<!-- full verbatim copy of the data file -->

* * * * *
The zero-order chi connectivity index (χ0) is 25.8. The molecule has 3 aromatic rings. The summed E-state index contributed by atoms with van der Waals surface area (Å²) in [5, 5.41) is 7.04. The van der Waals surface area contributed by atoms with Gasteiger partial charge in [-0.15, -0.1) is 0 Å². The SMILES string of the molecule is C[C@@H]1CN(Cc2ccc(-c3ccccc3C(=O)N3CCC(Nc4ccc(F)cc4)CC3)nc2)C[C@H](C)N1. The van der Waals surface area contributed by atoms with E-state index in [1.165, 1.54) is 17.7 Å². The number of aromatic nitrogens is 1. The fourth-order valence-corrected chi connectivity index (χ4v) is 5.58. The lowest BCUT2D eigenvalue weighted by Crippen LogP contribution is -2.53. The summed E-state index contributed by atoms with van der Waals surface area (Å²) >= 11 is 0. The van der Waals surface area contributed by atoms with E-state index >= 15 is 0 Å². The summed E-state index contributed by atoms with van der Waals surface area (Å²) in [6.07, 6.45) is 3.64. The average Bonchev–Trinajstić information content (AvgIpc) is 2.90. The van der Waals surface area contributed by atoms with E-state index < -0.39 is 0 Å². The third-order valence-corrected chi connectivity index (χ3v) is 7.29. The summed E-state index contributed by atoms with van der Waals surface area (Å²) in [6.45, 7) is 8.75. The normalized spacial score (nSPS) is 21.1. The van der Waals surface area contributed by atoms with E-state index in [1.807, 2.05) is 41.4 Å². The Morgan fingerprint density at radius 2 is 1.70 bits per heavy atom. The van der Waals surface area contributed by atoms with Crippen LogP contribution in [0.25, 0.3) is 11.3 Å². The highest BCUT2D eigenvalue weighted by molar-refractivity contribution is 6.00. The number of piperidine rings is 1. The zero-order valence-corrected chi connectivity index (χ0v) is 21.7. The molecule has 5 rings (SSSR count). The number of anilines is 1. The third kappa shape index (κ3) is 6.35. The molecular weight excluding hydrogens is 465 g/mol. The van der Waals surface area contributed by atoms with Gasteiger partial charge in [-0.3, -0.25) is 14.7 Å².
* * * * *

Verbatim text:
The zero-order chi connectivity index (χ0) is 25.8. The molecule has 3 aromatic rings. The summed E-state index contributed by atoms with van der Waals surface area (Å²) in [5, 5.41) is 7.04. The van der Waals surface area contributed by atoms with Gasteiger partial charge in [-0.15, -0.1) is 0 Å². The SMILES string of the molecule is C[C@@H]1CN(Cc2ccc(-c3ccccc3C(=O)N3CCC(Nc4ccc(F)cc4)CC3)nc2)C[C@H](C)N1. The van der Waals surface area contributed by atoms with E-state index in [1.165, 1.54) is 17.7 Å². The number of aromatic nitrogens is 1. The fourth-order valence-corrected chi connectivity index (χ4v) is 5.58. The lowest BCUT2D eigenvalue weighted by Crippen LogP contribution is -2.53. The summed E-state index contributed by atoms with van der Waals surface area (Å²) >= 11 is 0. The van der Waals surface area contributed by atoms with E-state index >= 15 is 0 Å². The summed E-state index contributed by atoms with van der Waals surface area (Å²) in [6.07, 6.45) is 3.64. The average Bonchev–Trinajstić information content (AvgIpc) is 2.90. The van der Waals surface area contributed by atoms with E-state index < -0.39 is 0 Å². The third-order valence-corrected chi connectivity index (χ3v) is 7.29. The summed E-state index contributed by atoms with van der Waals surface area (Å²) in [6.45, 7) is 8.75. The normalized spacial score (nSPS) is 21.1. The van der Waals surface area contributed by atoms with E-state index in [1.807, 2.05) is 41.4 Å². The Morgan fingerprint density at radius 2 is 1.70 bits per heavy atom. The van der Waals surface area contributed by atoms with Crippen LogP contribution in [0.25, 0.3) is 11.3 Å². The highest BCUT2D eigenvalue weighted by molar-refractivity contribution is 6.00. The number of piperidine rings is 1. The zero-order valence-corrected chi connectivity index (χ0v) is 21.7. The molecule has 5 rings (SSSR count). The number of anilines is 1. The third kappa shape index (κ3) is 6.35. The molecular weight excluding hydrogens is 465 g/mol. The van der Waals surface area contributed by atoms with Gasteiger partial charge in [-0.3, -0.25) is 14.7 Å².